Indeed, the TU Delft vision documents expect that the students will master these competences at graduation. But where will they learn them? The vision documents do not mention any driving force that would give these skills a more prominent place in the curricula. The first two are anchor points for future curricular structures and subject matter. The habitat of almost all engineering graduates is in innovation, where understanding the customer and truly care about their experience is essential.

It strikes me that most Delft Masters fully focus on the acquisition of deep discipline-based knowledge and research, They forget about innovation. At best, creativity, entrepreneurial and customer thinking, enterprise systems engineering, etcetera are in the margin of the Master curricula, but often absent at all and available in extracurricular activities.

The same applies to employability. Young graduates who have never been in contact with industry, are insufficiently prepared for the world of work. The vision documents miss supportive statements about employability skills for education and students. It does not necessarily mean they are not part of faculty policies. But the narrative tells that employability, like innovation, will not become a driving force for educational change in Delft in the coming six years.

This could turn into a risk when employers become dissatisfied with the work-readiness of the graduates and favour graduates from more interdisciplinary, practice-based approaches with stacked learning models. It is something in which other universities may be moving ahead of TU Delft.

The TU Delft vision documents address the importance of creating a sense of belonging on the campus for staff and students. The modern campus has to offer added value in attractive learning spaces that evoke the teaching staff to implement effective ways of teaching and coaching, and support students in their collaborative and applied learning process, by enabling a transfer of knowledge to the contexts of real life.

I expect the nature of our education, with applied learning and hands-on work in makerspaces and research labs, will remain a leading element on the future campus.


Whether or not the new campus vision will develop into a driving force for educational change, very much depends on its content that is still to be defined. The vision documents are high level guidelines about what kind of university TU Delft strives to be and what and how they foresee the preparation of the graduates for fast-changing professional careers in engineering.

Since decades the university has focused on equipping students with deep discipline-based knowledge and left the development of the wider professional skills and the preparation for good employability to the early years of their professional career.

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It remains to be seen whether that is the right choice for preparing graduates for a future, where artificial intelligence will increasingly take over routine and non-routine cognitive tasks from the engineering professionals. I foresee a need to educate our students to think and act in ways that cannot be imitated by intelligent machines, and to prepare them to do what machines cannot.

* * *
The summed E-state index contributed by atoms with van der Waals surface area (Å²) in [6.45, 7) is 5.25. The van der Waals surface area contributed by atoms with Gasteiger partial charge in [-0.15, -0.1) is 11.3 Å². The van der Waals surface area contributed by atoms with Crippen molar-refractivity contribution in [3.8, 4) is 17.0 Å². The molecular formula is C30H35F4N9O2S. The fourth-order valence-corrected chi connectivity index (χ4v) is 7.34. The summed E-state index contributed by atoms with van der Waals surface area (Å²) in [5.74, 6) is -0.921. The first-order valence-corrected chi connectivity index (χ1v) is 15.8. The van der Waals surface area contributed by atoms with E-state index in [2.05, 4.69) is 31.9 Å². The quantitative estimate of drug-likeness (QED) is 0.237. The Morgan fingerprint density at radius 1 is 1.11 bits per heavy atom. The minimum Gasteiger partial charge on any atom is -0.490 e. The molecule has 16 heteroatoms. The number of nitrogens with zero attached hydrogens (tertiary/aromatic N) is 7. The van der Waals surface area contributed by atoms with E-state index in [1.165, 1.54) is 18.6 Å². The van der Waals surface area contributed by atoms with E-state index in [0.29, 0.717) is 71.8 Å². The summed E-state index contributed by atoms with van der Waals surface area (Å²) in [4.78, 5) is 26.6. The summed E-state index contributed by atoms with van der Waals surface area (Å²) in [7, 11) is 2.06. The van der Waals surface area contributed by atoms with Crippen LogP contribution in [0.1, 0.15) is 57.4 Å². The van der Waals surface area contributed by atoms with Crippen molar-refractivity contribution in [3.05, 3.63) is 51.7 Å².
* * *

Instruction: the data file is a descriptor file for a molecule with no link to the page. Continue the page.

We have to liberate the students from career models that will soon be outdated. And have to complement our traditional education that focuses on the mastery of deep technological knowledge and understanding of what technology can do, with more experiential learning to understand what technology cannot do. If you think that the above quote comes from our recent university documents, you are mistaken.

If you think that this paper relates to higher education, you are mistaken — it is meant for education from pre-school to higher education! They will need to respect and appreciate the ideas, perspectives and values of others. And they will need to cope with failure and rejection, and to move forward in the face of adversity. In such a context there are no instructors on the one hand, and learners on the other, but everyone should be considered a learner: students, teachers, school managers, parents and communities.

What caught my attention most were his elaborations on knowledge and competence development. And it is through the richness or paucity of connections that we can evaluate whether we have deeply understood, or developed a surface understanding of the concept. Which kinds of connections to make, which ones are likely to be most helpful, and how to support the making or scaffolding of connections, is surely the task of the teacher.

Coming back to the initial quote, this outline is for the whole of education, and it emphasizes a broad personal development, which in addition to connected knowledge are also ideals in our engineering education. At the same time we know how difficult this is to make dreams come true, also in education. If we want to make a contribution in higher education, do we subscribe to these ideals, and how can we start to operationalise them?

This post has been written by my colleague Birgit Pepin, 4TU. CEE 4tucee. The post and the OECD report are very much in line with my thinking about the necessary changes in engineering education, as you can read in the posts of my blog and my book. In education we forget to pay attention to what technological innovation is and how that unfolds over time in real-life engineering projects. The reason for this deficiency, he said, is that no complete body of knowledge exists that is grounded on research of technological innovation practice.

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Frido Smulders, puzzling the audience how to teach the rapidly increasing amount of theoretical and experiential knowledge private photo. Or they generate new knowledge or transform fundamental knowledge into applied knowledge by doing research. But students donot learn how to develop technology that has not yet reached the required level of maturity but is needed to develop and build an innovative product or process.